/>
X

A 3D printed orthotic device made from castor oil

Alternatives to plastic are emerging in the 3D printing market.
greg.jpg
Written by Greg Nichols, Contributor on
sculpteo.jpg
Sculpteo

Alternatives to plastic are finding increasing utility in 3D printing applications. The latest example: A 3D printed orthosis made from castor oil.

The orthosis is designed by the company Daniel Robert Orthopédie in partnership with 3D printing company Sculpteo, and it represents a notable example of 3D-printing based commercial manufacturing that can accommodate large order numbers while allowing for unprecedented customization and individualization. It also represents a hopeful turn away from petroleum-based substrates in medical device manufacturing, which might be considered a canary industry given the high threshold for performance and durability.

The substrate is a bio-sourced and recyclable polymer known as PA11, derived from castor oil, a product of castor beans. The material is light, flexible, and breathable, giving material advantages over Polyamide 12, a comparable and more common petroleum-based material. Sculpteo is able to print using PA11 via a powder-based technology that creates a uniform and smooth surface with no visible layers. Castor beans are plentiful, particularly in India, Brazil, and China.

Founded in Switzerland, Daniel Robert Orthopédie is one among a growing number of orthosis and prosthetics companies using 3D printing for custom fit products. Via Sculpteo, which is an online commercial 3D printing solution, the company has access to a responsive platform to place orders in large quantities quickly and competitively, which is a major advantage of 3D printing over injection-mold manufacturing. Given the difficulties parents have keeping children up to date with their orthotics devices, the customization of 3D printing is a growing boon to the sector.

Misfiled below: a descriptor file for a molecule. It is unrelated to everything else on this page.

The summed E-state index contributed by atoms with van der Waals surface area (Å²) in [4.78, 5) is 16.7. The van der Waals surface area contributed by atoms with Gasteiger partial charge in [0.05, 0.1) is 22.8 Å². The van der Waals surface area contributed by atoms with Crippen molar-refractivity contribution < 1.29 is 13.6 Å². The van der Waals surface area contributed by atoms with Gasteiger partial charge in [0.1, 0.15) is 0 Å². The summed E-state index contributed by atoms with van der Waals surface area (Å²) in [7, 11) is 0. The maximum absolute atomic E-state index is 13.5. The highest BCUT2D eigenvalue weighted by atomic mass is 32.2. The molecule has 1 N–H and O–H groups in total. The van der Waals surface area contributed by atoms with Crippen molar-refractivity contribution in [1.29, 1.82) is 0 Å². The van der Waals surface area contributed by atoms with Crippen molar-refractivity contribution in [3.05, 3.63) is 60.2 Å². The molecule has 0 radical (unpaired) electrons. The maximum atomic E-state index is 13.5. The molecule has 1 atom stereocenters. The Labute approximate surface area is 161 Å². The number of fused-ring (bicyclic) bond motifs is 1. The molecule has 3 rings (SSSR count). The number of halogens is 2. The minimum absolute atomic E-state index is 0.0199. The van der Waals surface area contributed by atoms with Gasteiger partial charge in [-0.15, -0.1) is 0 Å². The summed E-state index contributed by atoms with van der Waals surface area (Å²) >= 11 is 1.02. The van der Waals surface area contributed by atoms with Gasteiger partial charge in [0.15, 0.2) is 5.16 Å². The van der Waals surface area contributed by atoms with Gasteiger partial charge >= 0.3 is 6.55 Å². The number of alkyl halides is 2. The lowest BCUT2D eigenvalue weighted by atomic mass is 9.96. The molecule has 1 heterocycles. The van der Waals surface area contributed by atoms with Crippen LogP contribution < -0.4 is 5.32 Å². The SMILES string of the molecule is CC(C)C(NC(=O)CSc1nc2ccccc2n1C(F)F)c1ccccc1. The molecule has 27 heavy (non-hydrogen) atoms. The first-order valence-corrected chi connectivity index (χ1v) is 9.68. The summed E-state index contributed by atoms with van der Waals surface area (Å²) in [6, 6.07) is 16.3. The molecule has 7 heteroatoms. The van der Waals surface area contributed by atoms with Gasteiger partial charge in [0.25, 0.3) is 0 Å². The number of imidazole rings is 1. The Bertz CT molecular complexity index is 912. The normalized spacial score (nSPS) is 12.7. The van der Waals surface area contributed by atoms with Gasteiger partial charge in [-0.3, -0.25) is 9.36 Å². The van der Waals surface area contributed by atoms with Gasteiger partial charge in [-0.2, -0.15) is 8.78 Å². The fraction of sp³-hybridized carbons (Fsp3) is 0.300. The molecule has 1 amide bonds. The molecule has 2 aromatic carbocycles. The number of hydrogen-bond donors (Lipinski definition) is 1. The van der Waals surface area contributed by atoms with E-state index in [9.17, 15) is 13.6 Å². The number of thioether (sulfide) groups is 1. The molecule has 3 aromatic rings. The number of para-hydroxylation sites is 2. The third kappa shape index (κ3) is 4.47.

Also: Best 3D printer: FDM, resin, and more compared

Sculpteo was founded as an independent online platform for 3D printing services but was acquired by BASF, the German multinational chemical company, in 2019. BASF is now using Sculpteo in part to showcase new 3D printing materials while developing the business into a worldwide network.

The real boon is to SMEs that have never been a natural fit for mass-produced products due to economies of scale. Sculpteo offers a professional 3D printing service as well as an expert Design studio.

Related

This device recycles plastic water bottles into 3D printing filament (and it's open source)
polyformer-reiten-cheng-2022-06-18-05-31-21a

This device recycles plastic water bottles into 3D printing filament (and it's open source)

3D Printing
Pulsar Xlite V2 Mini Wireless review: This mouse made me a believer
replace-this-image.jpg

Pulsar Xlite V2 Mini Wireless review: This mouse made me a believer

Gaming Accessories
From Windows 98 to Mars 22: This 20-year-old spaceship just got a software upgrade
water-on-Mars_LXmlJ.jpg

From Windows 98 to Mars 22: This 20-year-old spaceship just got a software upgrade

Space